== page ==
Although all tea is derived from species of the Camellia plant (mainly Camellia Sinensis), as distinct from fruit and herbal infusions, the method of processing the leaves gives rise to six types, colours or classes of tea.
Black Tea: produced by the orthodox (drying, rolling, withering, firing) or CTC (crush, tear, curl) method. These teas are popular in the western world such as English Breakfast, Darjeeling, Ceylon etc. In some Chinese dialects it is also referred to as ‘red tea’ because of the colour after infusion.
Green Tea: Steamed (Sencha) or pan dried (gunpowder). The purest form of tea and globally the most widely drunk in various styles.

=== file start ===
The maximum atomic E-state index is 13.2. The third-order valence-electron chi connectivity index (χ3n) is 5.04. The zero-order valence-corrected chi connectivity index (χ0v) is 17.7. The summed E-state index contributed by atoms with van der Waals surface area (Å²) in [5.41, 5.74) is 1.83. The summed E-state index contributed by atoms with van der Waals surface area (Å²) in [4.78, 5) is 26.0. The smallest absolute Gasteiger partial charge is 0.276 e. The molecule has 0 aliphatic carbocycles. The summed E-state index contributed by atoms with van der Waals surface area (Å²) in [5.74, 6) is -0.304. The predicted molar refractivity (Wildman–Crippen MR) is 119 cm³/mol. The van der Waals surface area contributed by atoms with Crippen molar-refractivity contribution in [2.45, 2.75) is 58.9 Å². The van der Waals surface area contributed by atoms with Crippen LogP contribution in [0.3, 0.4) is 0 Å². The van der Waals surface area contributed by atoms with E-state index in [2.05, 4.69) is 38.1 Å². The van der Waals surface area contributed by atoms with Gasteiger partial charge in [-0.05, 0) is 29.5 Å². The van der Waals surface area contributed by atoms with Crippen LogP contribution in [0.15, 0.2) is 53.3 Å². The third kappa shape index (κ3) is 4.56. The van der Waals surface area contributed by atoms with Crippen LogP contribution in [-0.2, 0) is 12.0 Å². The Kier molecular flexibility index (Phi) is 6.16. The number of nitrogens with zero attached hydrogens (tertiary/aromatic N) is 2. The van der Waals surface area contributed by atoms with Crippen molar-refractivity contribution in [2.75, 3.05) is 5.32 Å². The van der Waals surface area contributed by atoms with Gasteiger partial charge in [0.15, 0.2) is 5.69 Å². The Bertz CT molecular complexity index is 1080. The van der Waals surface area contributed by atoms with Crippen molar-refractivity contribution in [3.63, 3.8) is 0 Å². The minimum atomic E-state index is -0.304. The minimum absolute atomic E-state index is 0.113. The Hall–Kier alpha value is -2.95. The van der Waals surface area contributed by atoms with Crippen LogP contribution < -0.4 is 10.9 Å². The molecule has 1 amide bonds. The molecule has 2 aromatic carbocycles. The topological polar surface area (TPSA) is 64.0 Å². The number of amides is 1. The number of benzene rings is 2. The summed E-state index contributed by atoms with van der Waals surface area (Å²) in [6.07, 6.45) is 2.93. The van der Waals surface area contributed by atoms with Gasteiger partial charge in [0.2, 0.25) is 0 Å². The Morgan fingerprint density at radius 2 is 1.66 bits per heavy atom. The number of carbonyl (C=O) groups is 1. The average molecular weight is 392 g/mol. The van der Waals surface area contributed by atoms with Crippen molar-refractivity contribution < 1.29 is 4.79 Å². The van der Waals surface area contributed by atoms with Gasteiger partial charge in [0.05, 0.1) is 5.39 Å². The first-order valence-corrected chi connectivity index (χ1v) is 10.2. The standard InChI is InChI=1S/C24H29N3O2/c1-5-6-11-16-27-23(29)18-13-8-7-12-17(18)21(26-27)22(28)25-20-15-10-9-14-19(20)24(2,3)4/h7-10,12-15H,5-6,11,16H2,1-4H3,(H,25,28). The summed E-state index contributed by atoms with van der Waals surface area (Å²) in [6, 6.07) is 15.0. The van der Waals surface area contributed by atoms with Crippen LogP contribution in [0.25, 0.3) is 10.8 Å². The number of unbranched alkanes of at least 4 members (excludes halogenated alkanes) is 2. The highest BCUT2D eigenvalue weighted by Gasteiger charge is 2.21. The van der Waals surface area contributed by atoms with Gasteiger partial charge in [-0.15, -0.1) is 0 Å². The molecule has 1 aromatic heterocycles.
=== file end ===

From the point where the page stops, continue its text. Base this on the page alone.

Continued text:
Oolong: Semi processed. Many varieties produced depending on the country of origin. Sometimes called blue tea because of it’s appearance.
White Tea: Rare and expensive. Mainly the unopened bud, air dried naturally such as Silver Needles.
Yellow Tea: From the high mountain regions of China.
Pu-erh: Generally from the Yunnan Province. These teas can also be aged.
Of course tea readily absorb flavours, which is why there are so many flavoured teas such as Earl Grey or Moroccan Mint. But that is another story…